After this unprecedented victory, the Indians became more troublesome than ever along the frontier. No settler’s home was safe, and many were destroyed in the year of terror that followed. The awful fate of one of those households is told in the following touching narrative of Mercy Harbison, wife of one of the survivors of St. Clair’s defeat. How two of her little children were slaughtered before her eyes, how she was dragged through the wilderness with a babe at her breast, how cruelly maltreated, and how she finally escaped, barefooted and carrying her infant through days and nights of almost superhuman exertion, she has left record in a deposition before the magistrates at Pittsburgh and in the statement here reprinted.

Biography of Gerald Francis Wilson

Gerald Francis Wilson. Among the contributing factors to progress and prosperity in Clay County are the newspapers, and in taking them into account the Leader, at Longford, should by no means be overlooked. It is a live, wide-awake, progressive journal becanse such are the characteristics of its able editor and manager, Gerald Francis Wilson, who …

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Biographical Sketch of E. R. Grasselli

Grasselli, E. R.; manufacturer; born, Cleveland, 1872; son of C. A. and Johanna Ireland Grasselli; married, Detroit, Mich., April, 1901, Mabel Field; one son, Eugene Grasselli; began business with the Grasselli Chemical Co.; now 2nd vice pres. and treas.; director Broadway Savings & Trust Co. and Woodland Ave. Savings & Trust Co.; member Union, Country, …

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Early Exploration and Native Americans

De Soto and his band gave to the Choctaws at Moma Binah and the Chickasaws at Chikasahha their first lesson in the white man’s modus operandi to civilize and Christianize North American Indians; so has the same lesson been continued to be given to that unfortunate people by his white successors from that day to this, …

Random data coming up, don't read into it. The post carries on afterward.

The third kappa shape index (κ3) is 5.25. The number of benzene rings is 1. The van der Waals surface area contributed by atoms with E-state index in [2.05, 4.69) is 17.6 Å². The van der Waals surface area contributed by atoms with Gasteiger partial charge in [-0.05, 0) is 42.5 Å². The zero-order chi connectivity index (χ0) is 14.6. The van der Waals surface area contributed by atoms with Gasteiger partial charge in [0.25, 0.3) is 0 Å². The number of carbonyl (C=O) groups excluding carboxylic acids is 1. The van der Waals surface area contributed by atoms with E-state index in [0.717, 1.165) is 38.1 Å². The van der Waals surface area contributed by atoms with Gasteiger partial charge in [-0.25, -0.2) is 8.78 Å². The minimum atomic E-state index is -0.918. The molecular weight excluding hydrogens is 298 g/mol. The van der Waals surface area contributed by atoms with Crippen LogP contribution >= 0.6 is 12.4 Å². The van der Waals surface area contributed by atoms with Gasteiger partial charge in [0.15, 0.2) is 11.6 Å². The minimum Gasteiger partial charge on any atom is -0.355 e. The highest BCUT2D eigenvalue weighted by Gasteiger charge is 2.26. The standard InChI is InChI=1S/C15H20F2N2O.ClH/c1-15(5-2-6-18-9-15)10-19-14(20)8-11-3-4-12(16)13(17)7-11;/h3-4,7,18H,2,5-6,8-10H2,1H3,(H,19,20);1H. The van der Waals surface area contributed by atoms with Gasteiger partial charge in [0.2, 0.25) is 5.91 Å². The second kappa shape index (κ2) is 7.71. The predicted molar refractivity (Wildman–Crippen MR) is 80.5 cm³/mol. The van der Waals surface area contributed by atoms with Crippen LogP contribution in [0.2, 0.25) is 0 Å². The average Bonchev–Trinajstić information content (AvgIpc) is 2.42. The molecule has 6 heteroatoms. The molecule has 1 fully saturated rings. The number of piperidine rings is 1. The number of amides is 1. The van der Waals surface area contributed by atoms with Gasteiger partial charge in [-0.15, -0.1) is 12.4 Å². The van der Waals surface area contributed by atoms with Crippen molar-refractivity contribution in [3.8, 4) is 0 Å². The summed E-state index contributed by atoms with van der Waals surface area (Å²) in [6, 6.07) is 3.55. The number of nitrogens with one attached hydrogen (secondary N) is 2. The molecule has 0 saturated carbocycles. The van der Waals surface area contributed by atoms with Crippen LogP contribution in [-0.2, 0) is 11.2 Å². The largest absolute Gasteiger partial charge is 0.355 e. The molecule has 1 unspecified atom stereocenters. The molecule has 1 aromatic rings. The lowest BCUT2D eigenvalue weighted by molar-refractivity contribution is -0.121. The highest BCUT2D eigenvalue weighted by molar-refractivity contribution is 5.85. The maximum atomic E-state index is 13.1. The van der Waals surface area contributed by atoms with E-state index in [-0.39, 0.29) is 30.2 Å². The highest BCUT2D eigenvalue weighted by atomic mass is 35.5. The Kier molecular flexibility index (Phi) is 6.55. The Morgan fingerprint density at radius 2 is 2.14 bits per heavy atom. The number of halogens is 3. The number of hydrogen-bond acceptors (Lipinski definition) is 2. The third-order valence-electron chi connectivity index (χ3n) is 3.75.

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Migration of Families out of Norwich VT

At the first enumeration of the inhabitants of eastern Vermont, as made by the authority of New York in 1771, Norwich was found to be the most populous of all the towns of Windsor County, having forty families and 206 inhabitants. Windsor followed with 203, and Hartford was third with 190. The aggregate population of …

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Biographical Sketch of Charles Edmund Jackson

Jackson, Charles Edmund; manufacturer; born, Lowestoft, Eng., April 10, 1865; son of Edmund J. and Lucretia Betts Jackson; educated, Lowestoft, Eng., and Cleveland, O.; married, Detroit, Mich., July 19, 1890, Mary M. Cooper; one son, Herbert C. Jackson; mgr. E. C. Jackson & Co.; business founded Aug. 20, 1896; machine and blacksmith shop and a …